Peregrine Farm News Vol. 13 #4, 3/11/16

What’s been going on!

Shorts, sunscreen, wide brim hats, what happened to late winter?  With the warm temperatures we have been running hard the last two weeks and gotten quite a bit done.  Just wish it wasn’t quite so warm yet.

Jennie has single handedly pruned all the blueberries and while it will probably be a small crop this year due to the unseasonably warm December that caused some blooms to open and then be killed, the ones left should be large and on more open bushes.

We did get part of the deer fence finished around one field and will get back on the big loop next week but we got a bit side tracked cleaning up from the mess made by the backhoe/bush/tree removal.  Many days burning brush and hauling stumps out of the way so we could get around center of the farm again.  The new fence seems to be working great, no sign of entry in the young tender lettuce field.

Lots of planting going on including all the onions, two thirds of the spring vegetables, many beds of lettuce, the tuberoses and dahlias too.  Of course now that the rain spigot has shut off and the temperatures are rising we had to spend most of this last Tuesday getting the irrigation up and running to keep everything happy.  It’s either feast for famine.

Pictures of the Week


The new fence around the lettuce field and partly mulched tuberoses


Incredible Anemones and Jennie pulling Beets in the next tunnel

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Peregrine Farm News Vol. 9 #8, 5/9/12

What’s been going on!

I was reading the other day that this spring and March in particular, was the warmest spring since 1910.  We all have been seeing the results in earlier blooming perennials, trees leafing out and some insects showing up sooner.  This effect should become less and less as we head into the summer months and more normal temperatures.  One of the most striking results so far is we began picking blueberries yesterday, a full two weeks earlier than last year and the earliest date ever.

With last week’s heat things are really jumping now.  The tomatoes took off and are growing by what seems like inches a day.  The staff has spent parts of the last two days suckering them and tying them up for the first time.  We are trying to get ready for pepper planting next week but the tomatoes and blueberries have to be seen to first.  I got the beds for the hot peppers tilled and the cover crop for the no-till sweet peppers rolled down, hopefully we can lay the landscape fabric on the beds tomorrow.

Big Mother’s Day and Graduation weekend to get ready for too but we are also quickly heading towards the Farm to Fork Picnic the following weekend, Sunday May 20th.  If you haven’t gotten your tickets yet for this important fundraising event for new farmer training programs there are still a few left.  Great food from an amazing number of local chefs and farmers, local beer and wine and local music!

Picture of the Week

Pepper beds ready for fabric, lettuce waiting to be cut, blueberries calling to us from on the hill

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Peregrine Farm News Vol. 9 #2, 3/28/12

What’s been going on?

A bit sporadic on the newsletter due to a computer that is slowly dying, some days it wants to play and others not, today is a good day (so far). The good news is a new computer is arriving next week so once I get it up and running all will be back to normal.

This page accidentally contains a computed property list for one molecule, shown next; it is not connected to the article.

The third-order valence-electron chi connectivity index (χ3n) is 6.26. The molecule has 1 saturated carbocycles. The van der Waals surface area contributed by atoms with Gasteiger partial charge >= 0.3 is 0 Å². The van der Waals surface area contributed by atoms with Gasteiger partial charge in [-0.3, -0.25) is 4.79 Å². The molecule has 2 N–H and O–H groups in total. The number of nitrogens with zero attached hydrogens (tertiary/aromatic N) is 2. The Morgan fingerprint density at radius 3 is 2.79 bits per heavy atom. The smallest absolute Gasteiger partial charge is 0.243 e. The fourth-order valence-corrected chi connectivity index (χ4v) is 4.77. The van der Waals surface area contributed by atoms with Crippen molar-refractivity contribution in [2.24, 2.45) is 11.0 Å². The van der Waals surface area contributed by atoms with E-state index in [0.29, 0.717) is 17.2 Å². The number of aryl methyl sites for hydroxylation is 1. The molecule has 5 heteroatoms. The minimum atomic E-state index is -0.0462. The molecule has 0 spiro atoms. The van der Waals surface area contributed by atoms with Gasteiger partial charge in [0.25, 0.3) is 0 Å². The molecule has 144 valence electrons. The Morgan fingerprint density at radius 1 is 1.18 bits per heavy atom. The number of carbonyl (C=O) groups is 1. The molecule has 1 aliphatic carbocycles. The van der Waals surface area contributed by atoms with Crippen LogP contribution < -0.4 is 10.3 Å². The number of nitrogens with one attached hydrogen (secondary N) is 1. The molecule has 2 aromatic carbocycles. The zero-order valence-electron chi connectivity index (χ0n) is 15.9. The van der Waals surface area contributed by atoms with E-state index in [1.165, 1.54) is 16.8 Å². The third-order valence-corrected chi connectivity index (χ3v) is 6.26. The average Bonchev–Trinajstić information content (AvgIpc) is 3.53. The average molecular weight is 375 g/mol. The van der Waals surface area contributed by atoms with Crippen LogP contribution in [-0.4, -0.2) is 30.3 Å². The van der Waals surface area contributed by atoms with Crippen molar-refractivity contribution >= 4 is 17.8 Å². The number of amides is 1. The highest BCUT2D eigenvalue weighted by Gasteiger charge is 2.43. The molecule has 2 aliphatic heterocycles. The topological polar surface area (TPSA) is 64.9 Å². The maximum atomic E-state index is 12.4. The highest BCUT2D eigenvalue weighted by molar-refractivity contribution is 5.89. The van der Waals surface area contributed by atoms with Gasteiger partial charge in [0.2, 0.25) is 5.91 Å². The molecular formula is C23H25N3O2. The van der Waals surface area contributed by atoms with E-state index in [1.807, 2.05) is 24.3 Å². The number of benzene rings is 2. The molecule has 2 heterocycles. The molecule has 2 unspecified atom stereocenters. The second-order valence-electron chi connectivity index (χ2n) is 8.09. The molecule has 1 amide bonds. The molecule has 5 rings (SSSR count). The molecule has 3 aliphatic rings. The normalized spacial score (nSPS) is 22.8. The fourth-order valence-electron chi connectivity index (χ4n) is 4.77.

The question that everyone has been asking all winter is “How is this warm weather going to affect the season?” Well the first shoe has certainly dropped with just about everything that could leaf out or bloom did so this past week, if it hadn’t already done so. Some things almost a month earlier than normal! This early bud break is mostly due to warm soil temperatures so it makes sense. The other sign of warm soils it that some of the warm season weeds, like crab grass, have begun to germinate. This could actually be a good thing if we can cultivate and dispense with at least once generation of warm season weeds before they really get going or before we plant the crops that they normally come up in.

One thing that should not be true is that warm winters mean more bugs. The entomologists tell us that this is just an old wives tale. They too may come out earlier but the thought that cold winters kill off more insects is only true if we have really cold temperatures, like below zero, which we just don’t ever get here anyway. Now don’t hold me to this as almost anything is possible with the changing climate, new insects are moving in that we have never seen before like the brown marmorated stink bug moving down from the north and the kudzu beetle moving in from the south.

We have been cultivating (weeding) and planting like crazy. Almost all the spring crops have been gone through once and some are getting a second pass beginning today. The first tomatoes were planted in the sliding tunnels yesterday and all of the main crop tomatoes were moved up into larger containers on Monday. Soon we will have to be covering the Big Tops to prepare for the big tomato array! I am taking advantage of these few cool mornings to finish up the firewood cutting for next winter and then it will be time to retire the chainsaw for one more year. This big question now is will we get one more frost or not?

Picture of the Week

A seasonal view- early tomatoes, across the early lettuce to the anemones under shade cloth

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